Sarah is a Kaurna woman from the Adelaide plains with 23 years of work experience in Aboriginal health, Health Promotion, Education and including working in tackling Indigenous smoking space for several years.
Sarah was recently appointed as the Aboriginal and Torres Strait Islander Programs Development Manager at Cancer Council of South Australia. The role includes oversight of the two Tackling Indigenous Smoking (TIS) funded initiatives Quitskills and Quitline Enhancement. Quitskills is a culturally appropriate nationally recognised smoking cessation education program for Aboriginal and Torres Strait Islander Health Workers. Quitline Enhancement is an initiative to promote Aboriginal Quitline to Aboriginal and Torres Strait communities across South Australia and Northern Territory.
Sarah advocates for systems change to enable best cultural practices for Aboriginal and Torres Strait Islanders communities. Sarah was involved in a knowledge translation research project that analysed the unique cultural practices of addressing health within Aboriginal Community Controlled Health Organisations. Sarah strives to use her knowledge and experiences to bridge Aboriginal ways of working and living with western health practice to instigate real change in closing the gap.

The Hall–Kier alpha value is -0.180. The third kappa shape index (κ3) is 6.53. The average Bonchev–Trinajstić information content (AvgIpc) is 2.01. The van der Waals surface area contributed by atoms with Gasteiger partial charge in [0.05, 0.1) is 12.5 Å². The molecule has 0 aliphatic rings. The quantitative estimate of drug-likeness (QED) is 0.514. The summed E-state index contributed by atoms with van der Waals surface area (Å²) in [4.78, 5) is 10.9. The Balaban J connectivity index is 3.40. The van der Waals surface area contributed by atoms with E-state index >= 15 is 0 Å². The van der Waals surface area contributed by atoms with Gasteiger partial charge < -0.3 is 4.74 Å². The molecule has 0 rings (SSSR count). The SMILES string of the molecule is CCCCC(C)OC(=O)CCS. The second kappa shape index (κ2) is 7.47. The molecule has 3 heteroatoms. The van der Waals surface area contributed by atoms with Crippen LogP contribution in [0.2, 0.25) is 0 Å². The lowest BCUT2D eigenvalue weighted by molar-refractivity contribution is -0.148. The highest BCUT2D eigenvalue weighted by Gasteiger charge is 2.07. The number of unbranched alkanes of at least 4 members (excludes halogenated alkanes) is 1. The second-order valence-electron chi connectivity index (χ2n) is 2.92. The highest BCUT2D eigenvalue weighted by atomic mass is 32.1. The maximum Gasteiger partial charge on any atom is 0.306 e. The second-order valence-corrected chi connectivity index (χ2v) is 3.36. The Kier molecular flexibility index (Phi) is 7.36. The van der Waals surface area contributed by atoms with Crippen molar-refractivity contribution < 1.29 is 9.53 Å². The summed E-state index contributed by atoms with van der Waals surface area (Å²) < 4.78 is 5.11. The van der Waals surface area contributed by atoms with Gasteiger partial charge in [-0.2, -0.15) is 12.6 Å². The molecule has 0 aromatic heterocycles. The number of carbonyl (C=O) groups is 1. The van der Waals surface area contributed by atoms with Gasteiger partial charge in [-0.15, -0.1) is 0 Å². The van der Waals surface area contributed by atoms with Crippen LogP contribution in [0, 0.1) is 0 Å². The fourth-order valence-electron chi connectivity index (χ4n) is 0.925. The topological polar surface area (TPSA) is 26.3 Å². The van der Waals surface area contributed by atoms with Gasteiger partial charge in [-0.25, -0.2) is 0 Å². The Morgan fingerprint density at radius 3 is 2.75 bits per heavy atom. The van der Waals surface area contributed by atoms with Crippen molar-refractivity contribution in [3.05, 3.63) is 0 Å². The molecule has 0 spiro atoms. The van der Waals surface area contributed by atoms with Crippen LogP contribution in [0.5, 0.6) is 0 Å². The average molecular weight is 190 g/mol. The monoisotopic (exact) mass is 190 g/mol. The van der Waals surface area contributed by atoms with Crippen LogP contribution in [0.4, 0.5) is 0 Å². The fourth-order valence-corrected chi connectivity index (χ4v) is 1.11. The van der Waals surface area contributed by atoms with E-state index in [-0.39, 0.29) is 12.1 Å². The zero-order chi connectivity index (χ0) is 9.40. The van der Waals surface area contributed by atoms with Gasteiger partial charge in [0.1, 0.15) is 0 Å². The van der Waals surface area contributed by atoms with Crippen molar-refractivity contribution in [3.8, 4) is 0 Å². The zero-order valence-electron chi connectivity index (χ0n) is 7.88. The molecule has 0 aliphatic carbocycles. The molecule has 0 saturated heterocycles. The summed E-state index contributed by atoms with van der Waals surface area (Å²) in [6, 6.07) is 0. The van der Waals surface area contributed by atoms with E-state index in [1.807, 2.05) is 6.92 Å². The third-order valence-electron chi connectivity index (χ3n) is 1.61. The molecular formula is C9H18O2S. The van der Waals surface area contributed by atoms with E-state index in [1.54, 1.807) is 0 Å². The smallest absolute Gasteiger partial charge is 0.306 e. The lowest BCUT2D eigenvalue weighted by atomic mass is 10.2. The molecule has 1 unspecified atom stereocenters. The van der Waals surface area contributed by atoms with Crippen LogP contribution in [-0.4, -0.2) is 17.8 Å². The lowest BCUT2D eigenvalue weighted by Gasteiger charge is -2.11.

Lena Etuk is a Manager of Research and Evaluation at Cultural and Indigenous Research Centre Australia (CIRCA). Lena has been involved with research and evaluation since 2006, specifically managing research and evaluation projects since 2012. Lena has a Master of Science in Sociology from the University of Wisconsin-Madison, with a specialty in social stratification and demography.
Prior to joining CIRCA, Lena worked for three years at the Centre for Social Impact at UNSW-Sydney, and before that worked for 10 years as an applied Social Demographer at Oregon State University (USA). At the Centre for Social Impact, she worked on projects to establish outcomes measurement and evaluation frameworks for government and non-profit clients. There she also managed the development and initiation of the Amplify Social Impact project; an applied social science initiative to create a suite of resources, tools, and initiatives to support social change.